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Saving the planet is worth more than votes

The millions of people watching climate horror unfold must mobilise
Low-traffic neighbourhoods

Low traffic neighbourhoods are being scrapped, but still aren’t enough to save the planet (Picture: Wikicommons/ Jack Fifield)

Will scrapping the so-called “green crap” be a good way for the Tories to scoop up votes from ordinary people? They certainly think they’re on to something after Tory candidate Steve Tuckwell beat Labour’s Danny Beales in Uxbridge, west London. Tuckwell and others attributed his slim victory to the unpopularity of the Ultra Low Emission Zone pushed by Labour mayor Sadiq Khan. 

That means the Tories, who were already convinced that scrapping green policies was the way to beat Labour, are even more sure now. Secretary of state for levelling up, housing and communities, Michael Gove, warned his colleagues against “treating the cause of the environment as a religious crusade” last Sunday. 

He expanded on this, saying, “People think that you are treating the cause of the environment as a religious crusade, in which you’re dividing the world into goodies and baddies. Then you alienate the support that you need for thoughtful environmentalism.”

His “thoughtful environmentalism” means scrapping or dialling back green promises that the Tories don’t think are popular, regardless of what the planet needs. Over the weekend energy secretary Grant Shapps told the Financial Times newspaper that the government plans to “max out” North Sea oil and gas.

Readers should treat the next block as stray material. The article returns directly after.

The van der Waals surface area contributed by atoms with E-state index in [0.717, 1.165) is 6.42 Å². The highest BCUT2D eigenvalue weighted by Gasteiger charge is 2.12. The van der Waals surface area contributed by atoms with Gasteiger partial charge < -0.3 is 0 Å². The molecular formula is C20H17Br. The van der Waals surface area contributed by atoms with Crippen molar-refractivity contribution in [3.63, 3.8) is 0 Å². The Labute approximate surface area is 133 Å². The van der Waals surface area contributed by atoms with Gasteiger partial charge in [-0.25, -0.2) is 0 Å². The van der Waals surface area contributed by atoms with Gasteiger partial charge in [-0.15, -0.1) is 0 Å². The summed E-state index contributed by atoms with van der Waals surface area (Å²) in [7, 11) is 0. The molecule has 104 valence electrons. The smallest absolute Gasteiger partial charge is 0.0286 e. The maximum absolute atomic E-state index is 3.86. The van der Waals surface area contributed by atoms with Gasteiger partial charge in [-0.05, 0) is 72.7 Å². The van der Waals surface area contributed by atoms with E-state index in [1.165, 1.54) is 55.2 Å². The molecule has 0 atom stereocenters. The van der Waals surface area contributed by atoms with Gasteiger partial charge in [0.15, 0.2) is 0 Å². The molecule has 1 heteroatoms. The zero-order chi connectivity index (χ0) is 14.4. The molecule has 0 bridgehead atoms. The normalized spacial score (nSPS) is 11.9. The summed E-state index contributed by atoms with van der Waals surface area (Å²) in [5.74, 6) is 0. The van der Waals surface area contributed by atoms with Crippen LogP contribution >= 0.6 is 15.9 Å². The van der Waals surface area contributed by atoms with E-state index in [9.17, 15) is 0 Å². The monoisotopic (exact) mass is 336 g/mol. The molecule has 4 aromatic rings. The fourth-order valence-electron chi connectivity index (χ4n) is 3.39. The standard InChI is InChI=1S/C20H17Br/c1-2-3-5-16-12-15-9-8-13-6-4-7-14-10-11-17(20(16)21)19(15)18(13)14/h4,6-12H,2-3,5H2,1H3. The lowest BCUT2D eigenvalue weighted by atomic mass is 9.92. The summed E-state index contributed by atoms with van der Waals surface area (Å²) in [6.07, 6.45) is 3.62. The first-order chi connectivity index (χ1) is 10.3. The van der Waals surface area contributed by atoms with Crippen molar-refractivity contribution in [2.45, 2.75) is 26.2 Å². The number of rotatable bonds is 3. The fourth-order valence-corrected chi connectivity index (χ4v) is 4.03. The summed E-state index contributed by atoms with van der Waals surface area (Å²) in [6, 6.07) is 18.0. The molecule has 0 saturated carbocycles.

Downing Street hinted that it would review plans to phase our diesel and petrol vehicles by 2030. And to top it all off, Tory transport minister Mark Harper has recently called for a review into Low Traffic Neighbourhoods (LTNs). The government put out some false concern for ordinary people. It said, “The government’s view is that they need to work for local people and they need to involve extensive consultation. 

“We’ve seen some councils remove some LTNs where they don’t work for people in the past.” But the concern for ordinary people and what their needs isn’t genuine. Instead the Tories hope to receive support from sections of working people deeply alienated from politics. 

The Tories imagine that these people are concerned only with their own financial issues. That they hate “green wokeness” and despise environmental protesters, such as Just Stop Oil. Some sections of the Labour Party and union leaders have bought into this idea too. But in a poll conducted by the Office of National Statistics last year, 74 percent of those polled reported feeling somewhat worried about the climate crisis.

And climate change remained the second biggest concern adults faced in Britain the same year. The wildfires forcing thousands of tourists to flee Greek islands this week are a reminder that climate change is real. If we are to save the planet, the millions of people watching these events in horror must be mobilised.

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